In the eyes of the law, marriage is a contract wherein two individuals agree to enter into a relationship that is regulated by the State. The contract ceases to exist once both parties are granted divorce by the courts.
In terms of divorce, each state in the U.S. has their own set of rules. The state of North Carolina is considered a “no fault” state. This means that in some proceedings there is no need to prove that one spouse has engaged in marital misconduct in order to get a divorce.
Separation for One Year
North Carolina’s no-fault divorce may be granted only when a married couple has been living in separate residences for at least one year. The length of separation must also be uninterrupted, which means you must have not physically lived together for that period of time.
The law also requires that at least one of the partners to have expressed his or her intention to remain separated. Additionally, at least one of them must have been living in the state for the last six months before the filing of the divorce papers.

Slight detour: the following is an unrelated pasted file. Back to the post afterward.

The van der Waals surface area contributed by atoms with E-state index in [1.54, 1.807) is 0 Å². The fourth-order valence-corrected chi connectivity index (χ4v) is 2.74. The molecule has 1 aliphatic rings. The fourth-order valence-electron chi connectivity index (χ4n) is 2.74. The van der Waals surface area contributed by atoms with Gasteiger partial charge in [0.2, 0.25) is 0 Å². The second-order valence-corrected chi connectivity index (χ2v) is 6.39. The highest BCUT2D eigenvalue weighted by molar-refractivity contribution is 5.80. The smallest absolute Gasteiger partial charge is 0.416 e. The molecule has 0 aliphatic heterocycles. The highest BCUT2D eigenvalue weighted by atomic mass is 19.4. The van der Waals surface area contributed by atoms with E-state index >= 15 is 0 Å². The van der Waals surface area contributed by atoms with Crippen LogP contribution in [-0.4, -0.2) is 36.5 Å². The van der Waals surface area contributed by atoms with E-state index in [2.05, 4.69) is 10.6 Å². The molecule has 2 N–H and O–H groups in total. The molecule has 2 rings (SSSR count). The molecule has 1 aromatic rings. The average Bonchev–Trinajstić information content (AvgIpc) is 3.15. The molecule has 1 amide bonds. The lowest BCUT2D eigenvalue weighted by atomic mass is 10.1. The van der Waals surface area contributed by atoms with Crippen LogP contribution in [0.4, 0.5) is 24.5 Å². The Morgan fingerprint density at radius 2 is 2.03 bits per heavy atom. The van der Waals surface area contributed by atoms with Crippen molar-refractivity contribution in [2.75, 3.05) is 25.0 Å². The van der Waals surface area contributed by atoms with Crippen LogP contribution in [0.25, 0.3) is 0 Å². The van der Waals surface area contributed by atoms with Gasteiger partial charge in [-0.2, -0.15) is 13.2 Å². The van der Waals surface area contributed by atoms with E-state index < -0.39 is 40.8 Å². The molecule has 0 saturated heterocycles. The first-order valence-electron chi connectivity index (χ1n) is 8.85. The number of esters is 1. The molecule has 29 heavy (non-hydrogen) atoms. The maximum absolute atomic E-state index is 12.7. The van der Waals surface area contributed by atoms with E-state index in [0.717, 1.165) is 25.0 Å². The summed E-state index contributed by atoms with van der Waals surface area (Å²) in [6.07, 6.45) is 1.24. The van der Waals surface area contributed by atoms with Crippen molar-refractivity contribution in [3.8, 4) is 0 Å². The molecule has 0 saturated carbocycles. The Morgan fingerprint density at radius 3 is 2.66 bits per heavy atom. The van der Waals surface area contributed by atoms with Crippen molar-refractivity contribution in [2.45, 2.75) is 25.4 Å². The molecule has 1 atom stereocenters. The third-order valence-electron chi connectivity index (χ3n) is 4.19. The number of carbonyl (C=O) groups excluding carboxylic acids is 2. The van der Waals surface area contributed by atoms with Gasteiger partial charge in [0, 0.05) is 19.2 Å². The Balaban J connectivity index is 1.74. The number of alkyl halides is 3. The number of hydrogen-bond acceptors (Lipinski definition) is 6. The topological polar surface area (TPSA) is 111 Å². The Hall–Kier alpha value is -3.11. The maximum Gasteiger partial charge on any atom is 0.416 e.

You must also communicate to your spouse that the reason for the separation is because you don’t want to live together as a married couple anymore. If, during the one-year separation period, you and your spouse engage in isolated incidents of sexual relations, you may well interrupt that one year period. If you resume normal marital activities and begin to live as a couple, that this will definitely bring the one-year period to an end and you’ll have to start over.
To learn more about divorce proceedings, a Raleigh divorce attorney can help.